# 13th April 2023, 5:28 pm / open-source, personalnews, datasette, github

Teaching News Apps with Codespaces (via) Derek Willis used GitHub Codespaces for the latest data journalism class he taught, and it eliminated the painful process of trying to get students on an assortment of Mac, Windows and Chromebook laptops all to a point where they could start working and learning together.

# 23rd March 2023, 12:39 am / teaching, data-journalism, derek-willis, github, github-codespaces

Using Datasette in GitHub Codespaces. A new Datasette tutorial showing how it can be run inside GitHub Codespaces—GitHub’s browser-based development environments—in order to explore and analyze data. I’ve been using Codespaces to run tutorials recently and it’s absolutely fantastic, because it puts every tutorial attendee on a level playing field with respect to their development environments.

# 24th February 2023, 12:40 am / tutorials, datasette, github, github-codespaces

The technology behind GitHub’s new code search (via) I’ve been a beta user of the new GitHub code search for a while and I absolutely love it: you really can run a regular expression search across the entire of GitHub, which is absurdly useful for both finding code examples of under-documented APIs and for seeing how people are using open source code that you have released yourself. It turns out GitHub built their own search engine for this from scratch, called Blackbird. It’s implemented in Rust and makes clever use of sharded ngram indexes—not just trigrams, because it turns out those aren’t quite selective enough for a corpus that includes a lot of three letter keywords like “for”.

I also really appreciated the insight into how they handle visibility permissions: they compile those into additional internal search clauses, resulting in things like “RepoIDs(...) or PublicRepo()”

# 6th February 2023, 6:38 pm / rust, search, github


AI assisted learning: Learning Rust with ChatGPT, Copilot and Advent of Code

Visit AI assisted learning: Learning Rust with ChatGPT, Copilot and Advent of Code

I’m using this year’s Advent of Code to learn Rust—with the assistance of GitHub Copilot and OpenAI’s new ChatGPT.

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Tracking Mastodon user numbers over time with a bucket of tricks

Visit Tracking Mastodon user numbers over time with a bucket of tricks

Mastodon is definitely having a moment. User growth is skyrocketing as more and more people migrate over from Twitter.

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The Perfect Commit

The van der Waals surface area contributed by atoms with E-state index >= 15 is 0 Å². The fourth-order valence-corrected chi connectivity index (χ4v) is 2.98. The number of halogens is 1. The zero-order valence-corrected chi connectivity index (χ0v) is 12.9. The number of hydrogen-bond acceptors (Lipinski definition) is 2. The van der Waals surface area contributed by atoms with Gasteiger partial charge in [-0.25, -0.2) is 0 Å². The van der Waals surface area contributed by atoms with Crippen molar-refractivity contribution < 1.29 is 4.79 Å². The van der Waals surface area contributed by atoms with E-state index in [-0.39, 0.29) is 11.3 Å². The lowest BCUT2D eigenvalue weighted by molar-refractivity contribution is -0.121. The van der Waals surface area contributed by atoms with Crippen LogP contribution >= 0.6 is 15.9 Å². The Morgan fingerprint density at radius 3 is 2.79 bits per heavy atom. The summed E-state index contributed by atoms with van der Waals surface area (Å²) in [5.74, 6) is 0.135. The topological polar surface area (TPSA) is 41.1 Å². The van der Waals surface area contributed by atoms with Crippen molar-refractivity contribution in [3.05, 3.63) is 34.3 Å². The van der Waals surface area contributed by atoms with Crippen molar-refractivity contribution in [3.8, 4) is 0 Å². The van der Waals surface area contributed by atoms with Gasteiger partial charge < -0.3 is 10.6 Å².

For the last few years I’ve been trying to center my work around creating what I consider to be the Perfect Commit. This is a single commit that contains all of the following:

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Open every CSV file in a GitHub repository in Datasette Lite (via) I built an Observable notebook that accepts a GitHub repository as input, scans it for CSV files and generates a link to open all of those CSV files in Datasette Lite.

# 1st September 2022, 7:24 pm / datasette-lite, projects, observable, github

sethmlarson/pypi-data (via) Seth Michael Larson uses GitHub releases to publish a ~325MB (gzipped to ~95MB) SQLite database on a roughly monthly basis that contains records of 370,000+ PyPI packages plus their OpenSSF score card metrics. It’s a really interesting dataset, but also a neat way of packaging and distributing data—the scripts Seth uses to generate the database file are included in the repository.

# 11th August 2022, 1:02 am / sqlite, pypi, github

sqlite-comprehend: run AWS entity extraction against content in a SQLite database

I built a new tool this week: sqlite-comprehend, which passes text from a SQLite database through the AWS Comprehend entity extraction service and stores the returned entities.

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Automatically opening issues when tracked file content changes

Visit Automatically opening issues when tracked file content changes

I figured out a GitHub Actions pattern to keep track of a file published somewhere on the internet and automatically open a new repository issue any time the contents of that file changes.

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Useful tricks with pip install URL and GitHub

Visit Useful tricks with pip install URL and GitHub

The pip install command can accept a URL to a zip file or tarball. GitHub provides URLs that can create a zip file of any branch, tag or commit in any repository. Combining these is a really useful trick for maintaining Python packages.

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How to push tagged Docker releases to Google Artifact Registry with a GitHub Action. Ben Welsh’s writeup includes detailed step-by-step instructions for getting the mysterious “Workload Identity Federation” mechanism to work with GitHub Actions and Google Cloud. I’ve been dragging my heels on figuring this out for quite a while, so it’s great to see the steps described at this level of detail.

# 18th April 2022, 3:41 am / docker, google, github, ben-welsh